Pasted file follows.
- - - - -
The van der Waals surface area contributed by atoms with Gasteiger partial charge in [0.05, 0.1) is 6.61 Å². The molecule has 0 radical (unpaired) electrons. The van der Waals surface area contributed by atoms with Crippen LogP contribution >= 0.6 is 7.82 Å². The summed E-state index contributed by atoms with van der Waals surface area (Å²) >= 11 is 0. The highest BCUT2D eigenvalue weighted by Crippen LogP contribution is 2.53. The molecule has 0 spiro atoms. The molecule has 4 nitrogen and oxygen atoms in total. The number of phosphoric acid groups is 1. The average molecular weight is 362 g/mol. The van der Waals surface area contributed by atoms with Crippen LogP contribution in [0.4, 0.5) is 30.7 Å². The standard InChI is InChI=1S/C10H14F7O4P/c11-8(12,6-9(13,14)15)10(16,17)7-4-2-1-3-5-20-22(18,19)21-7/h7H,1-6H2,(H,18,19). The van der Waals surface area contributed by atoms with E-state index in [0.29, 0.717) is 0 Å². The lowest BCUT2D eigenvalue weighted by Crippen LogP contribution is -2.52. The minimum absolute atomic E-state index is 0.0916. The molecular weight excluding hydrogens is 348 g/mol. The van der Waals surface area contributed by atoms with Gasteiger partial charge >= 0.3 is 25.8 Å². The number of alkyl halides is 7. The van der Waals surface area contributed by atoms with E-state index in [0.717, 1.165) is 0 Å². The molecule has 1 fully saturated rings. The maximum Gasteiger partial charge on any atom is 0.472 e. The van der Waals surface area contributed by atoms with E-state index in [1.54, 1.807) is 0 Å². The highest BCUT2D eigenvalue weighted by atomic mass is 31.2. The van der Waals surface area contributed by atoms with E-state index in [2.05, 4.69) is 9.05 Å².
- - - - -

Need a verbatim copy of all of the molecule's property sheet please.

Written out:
The van der Waals surface area contributed by atoms with Gasteiger partial charge in [0.05, 0.1) is 6.61 Å². The molecule has 0 radical (unpaired) electrons. The van der Waals surface area contributed by atoms with Crippen LogP contribution >= 0.6 is 7.82 Å². The summed E-state index contributed by atoms with van der Waals surface area (Å²) >= 11 is 0. The highest BCUT2D eigenvalue weighted by Crippen LogP contribution is 2.53. The molecule has 0 spiro atoms. The molecule has 4 nitrogen and oxygen atoms in total. The number of phosphoric acid groups is 1. The average molecular weight is 362 g/mol. The van der Waals surface area contributed by atoms with Crippen LogP contribution in [0.4, 0.5) is 30.7 Å². The standard InChI is InChI=1S/C10H14F7O4P/c11-8(12,6-9(13,14)15)10(16,17)7-4-2-1-3-5-20-22(18,19)21-7/h7H,1-6H2,(H,18,19). The van der Waals surface area contributed by atoms with E-state index in [0.29, 0.717) is 0 Å². The lowest BCUT2D eigenvalue weighted by Crippen LogP contribution is -2.52. The minimum absolute atomic E-state index is 0.0916. The molecular weight excluding hydrogens is 348 g/mol. The van der Waals surface area contributed by atoms with Gasteiger partial charge >= 0.3 is 25.8 Å². The number of alkyl halides is 7. The van der Waals surface area contributed by atoms with E-state index in [0.717, 1.165) is 0 Å². The molecule has 1 fully saturated rings. The maximum Gasteiger partial charge on any atom is 0.472 e. The van der Waals surface area contributed by atoms with E-state index in [1.54, 1.807) is 0 Å². The highest BCUT2D eigenvalue weighted by atomic mass is 31.2. The van der Waals surface area contributed by atoms with E-state index in [2.05, 4.69) is 9.05 Å².